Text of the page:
Journal Title (Medline/Pubmed accepted abbreviation): Appl Physiol Nutr Metab
doi (if applicable):
Hypothesis/background: Arginine is a precursor to the formation of nitric oxide in blood vessels. Because nitric oxide is associated with vasodilation, many athletes utilize arginine supplementation in the attempt to increase blood flow to exercising muscles. Further, some studies suggest that intravenous arginine administration can increase growth hormone response. The authors of this study hypothesized that high dose oral arginine supplementation would increase concentrates of nitric oxide metabolites and hormones (e.g., growth hormone (GH), insulin-like growth factor 1 (IGF-1), and insulin).
Subjects: 14 physically-active male participants (mean age: 25 y, mean weight: 78 kg, mean height: 179 cm, mean protein intake: 1.2 g/kg/day). Subjects were all nonsmokers, nonvegetarian and had not used any other dietary supplements for 12 weeks before the study.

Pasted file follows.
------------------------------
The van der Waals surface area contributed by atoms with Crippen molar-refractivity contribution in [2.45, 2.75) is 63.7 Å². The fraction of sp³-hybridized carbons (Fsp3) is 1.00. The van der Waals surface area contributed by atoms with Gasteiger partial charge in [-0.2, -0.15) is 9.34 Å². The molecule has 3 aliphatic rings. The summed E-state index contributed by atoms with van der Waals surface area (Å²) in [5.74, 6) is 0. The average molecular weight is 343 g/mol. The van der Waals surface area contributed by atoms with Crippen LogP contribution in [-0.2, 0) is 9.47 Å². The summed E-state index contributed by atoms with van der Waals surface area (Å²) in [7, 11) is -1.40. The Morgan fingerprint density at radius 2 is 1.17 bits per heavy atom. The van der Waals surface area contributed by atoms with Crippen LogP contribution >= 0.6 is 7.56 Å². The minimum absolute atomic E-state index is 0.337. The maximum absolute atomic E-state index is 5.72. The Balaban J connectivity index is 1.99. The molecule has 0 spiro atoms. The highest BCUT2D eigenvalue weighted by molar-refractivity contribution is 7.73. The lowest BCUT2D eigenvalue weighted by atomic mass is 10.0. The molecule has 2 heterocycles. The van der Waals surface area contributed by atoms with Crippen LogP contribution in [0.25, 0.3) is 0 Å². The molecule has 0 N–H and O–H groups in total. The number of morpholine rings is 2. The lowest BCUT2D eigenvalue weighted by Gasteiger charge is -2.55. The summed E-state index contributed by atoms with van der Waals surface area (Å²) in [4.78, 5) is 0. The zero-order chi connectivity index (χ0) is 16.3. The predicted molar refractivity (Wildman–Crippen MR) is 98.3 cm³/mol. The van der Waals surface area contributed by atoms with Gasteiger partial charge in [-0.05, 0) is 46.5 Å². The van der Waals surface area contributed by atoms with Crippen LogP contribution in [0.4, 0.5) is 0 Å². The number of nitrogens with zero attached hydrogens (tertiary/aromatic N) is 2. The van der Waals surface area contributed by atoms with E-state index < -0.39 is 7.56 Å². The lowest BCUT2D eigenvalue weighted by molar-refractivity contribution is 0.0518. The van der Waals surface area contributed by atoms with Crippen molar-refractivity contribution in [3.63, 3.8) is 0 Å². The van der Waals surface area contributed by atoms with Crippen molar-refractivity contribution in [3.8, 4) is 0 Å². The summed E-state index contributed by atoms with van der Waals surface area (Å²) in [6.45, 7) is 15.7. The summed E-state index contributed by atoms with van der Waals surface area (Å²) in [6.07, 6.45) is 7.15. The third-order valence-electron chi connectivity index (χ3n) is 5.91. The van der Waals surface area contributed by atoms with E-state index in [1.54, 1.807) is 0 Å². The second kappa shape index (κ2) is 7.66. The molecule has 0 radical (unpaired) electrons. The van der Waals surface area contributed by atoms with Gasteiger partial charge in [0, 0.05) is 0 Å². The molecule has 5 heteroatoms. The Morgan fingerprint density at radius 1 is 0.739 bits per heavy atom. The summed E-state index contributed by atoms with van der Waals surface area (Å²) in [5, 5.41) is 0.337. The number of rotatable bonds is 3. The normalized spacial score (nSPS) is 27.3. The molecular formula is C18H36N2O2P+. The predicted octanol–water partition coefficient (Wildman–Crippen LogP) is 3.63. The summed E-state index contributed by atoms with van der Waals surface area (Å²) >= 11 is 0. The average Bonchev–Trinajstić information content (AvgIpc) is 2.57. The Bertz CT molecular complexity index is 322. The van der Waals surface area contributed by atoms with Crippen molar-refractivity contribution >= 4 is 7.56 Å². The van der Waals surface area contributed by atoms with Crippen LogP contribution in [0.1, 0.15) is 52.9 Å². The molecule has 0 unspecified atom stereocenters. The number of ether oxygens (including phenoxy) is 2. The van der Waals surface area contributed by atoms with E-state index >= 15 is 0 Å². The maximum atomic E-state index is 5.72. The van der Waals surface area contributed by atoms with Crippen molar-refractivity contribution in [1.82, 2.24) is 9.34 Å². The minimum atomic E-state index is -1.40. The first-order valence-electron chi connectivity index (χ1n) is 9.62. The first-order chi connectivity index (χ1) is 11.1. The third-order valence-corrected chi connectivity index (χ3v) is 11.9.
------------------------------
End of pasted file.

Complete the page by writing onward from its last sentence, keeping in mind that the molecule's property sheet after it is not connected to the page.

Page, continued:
Experimental design: Double-blind, repeated measures with each condition separated by 7 days
Treatments:There were 3 treatment conditions consisting of 500 mL water plus: 1) placebo (flour) in capsule form; 2) 0.075 g/kg body mass L-arginine (~5.9 g for a 78-kg subject); 3) 0.15 g/kg body mass L-arginine (~11.7 g for a 78-kg subject).
Protocol:This study involved the administration of a single dose of each of the above treatments, administered in random order. Subjects refrained from vigorous physical activity the day before testing and came to the laboratory on the morning of testing having fasted 10 h overnight. Blood samples were collected at baseline and at 30, 60, 90, 120, and 180 min following consumption of the test dose. Blood samples were analyzed for arginine, nitrate, nitrite, GH, glucose, IGF-1 and insulin.
Acute L-arginine supplementation, at either a high or low dose, was not associated with increases in NO metabolites, GH, or IGF-1 in young, healthy subjects. This finding is in general agreement with other studies of L-arginine supplementation in similar subject populations.